I've just got hold of another rewrite, this time one that appeared in Dragon #213, for the then-named D&D Next — the working title for the playtest version(s) of D&D5e. It is so much better in every way than the 3.5e version. It is a model of clear, rational layout and description (with the exception of a couple of stat-blocks that crowd the text somewhat) and I really wish I'd had it to begin with.

Ah well, not to worry. I can switch over to it quite seamlessly as far as the players are concerned.

Sunday 8 February 2015

Attack Of The Mega-Spells of DOOOOOOM!

As we make our way into my new(ish) D&D5e campaign, I'm finding quite a few things that have changed from Ye Olde Dayes that have a tendency to make PCs into unstoppable superheroes. The new hit-point recovery rules are one, though I don't really have too many issues with that; it improves survivability at low levels and keeps things moving along a bit more than they did when a party had to hole up to recover for a week after half an hour of dungeon-bashing.

The idea of having to take a character down below negative their hit-point total to kill them starts to get problematic once they get past the first couple of levels; a mid- to high-level character pretty much needs have no fear of death from a one-shot unless it's an attack that's doing hundreds of points of damage. Add to that the use of Hero Points to guarantee successful Death Saves, and a PC with more than 30hp or so is pretty much unkillable.... unless.....

Intelligent creatures will be aware of the issue, and if they spend a bit of effort after the PC has gone down whacking away at them to make sure of automatic Death Save failures, then the unconscious PC is in real trouble. This is where being swarmed by vicious little bastards like goblins or kobolds gets very dangerous.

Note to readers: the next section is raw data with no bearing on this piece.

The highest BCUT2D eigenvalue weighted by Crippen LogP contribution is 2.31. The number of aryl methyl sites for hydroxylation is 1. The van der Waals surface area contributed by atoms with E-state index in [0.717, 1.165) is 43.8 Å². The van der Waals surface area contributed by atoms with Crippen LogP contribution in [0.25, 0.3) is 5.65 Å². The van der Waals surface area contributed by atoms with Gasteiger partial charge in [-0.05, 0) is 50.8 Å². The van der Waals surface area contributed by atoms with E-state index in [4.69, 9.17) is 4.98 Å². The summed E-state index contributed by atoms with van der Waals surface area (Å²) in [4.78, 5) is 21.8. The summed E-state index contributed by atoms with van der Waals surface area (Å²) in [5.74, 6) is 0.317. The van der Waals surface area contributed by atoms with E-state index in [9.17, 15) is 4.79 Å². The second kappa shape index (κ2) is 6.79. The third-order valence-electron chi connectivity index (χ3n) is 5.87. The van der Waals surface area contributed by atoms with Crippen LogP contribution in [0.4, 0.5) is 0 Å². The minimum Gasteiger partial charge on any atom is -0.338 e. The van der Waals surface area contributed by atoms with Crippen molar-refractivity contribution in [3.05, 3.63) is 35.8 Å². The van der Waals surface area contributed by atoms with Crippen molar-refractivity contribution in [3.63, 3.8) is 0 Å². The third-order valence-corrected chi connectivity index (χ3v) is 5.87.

Note: I believe, during play-testing, death was set at negative CON+Level; I'm not sure why they decided on the current system. I suppose to give players as much opportunity as possible to save their characters.
I've previously made my disdain for the new Find Familiar spell known. What a stinker.

Another spell that is giving me pause is Lesser Restoration. This is a real uber-spell. It requires no material component, and it pretty much gives the PC four spells for the price of one 2nd level spell slot: it replaces the old Cure Disease, Neutralize Poison, Cure Deafness/Blindness, and Remove Paralysis. That seems amazingly powerful for a humble second-level spell to me.

I think that what I will do with it is, first, make it a lengthy ritual spell, and second, give it a reasonably rare and expensive material component that varies depending on what it is that the caster wants to heal. That still leaves it a very powerful spell to have in one's repertoire without letting it become overly dominant.


Lesser Restoration

2nd level abjuration
Casting Time: 3+1d4 hours (ritual)
Range: Touch
Components: V,S,M (50gp worth of powdered gemstone, which is consumed by casting the spell — diamond to cure a disease, amethyst to neutralize a poison, aquamarine to cure deafness or blindness, or emerald to remove paralysis.) 
You draw a magical circle of runes and sigils around a creature and, after a period of 4 -7 hours of chanting and magical jibber-jabber, can end either one disease or one condition afflicting it. The condition can be blinded, deafened, paralysed, or poisoned.

I think that should do the trick. At least it will make it a bit less egregious.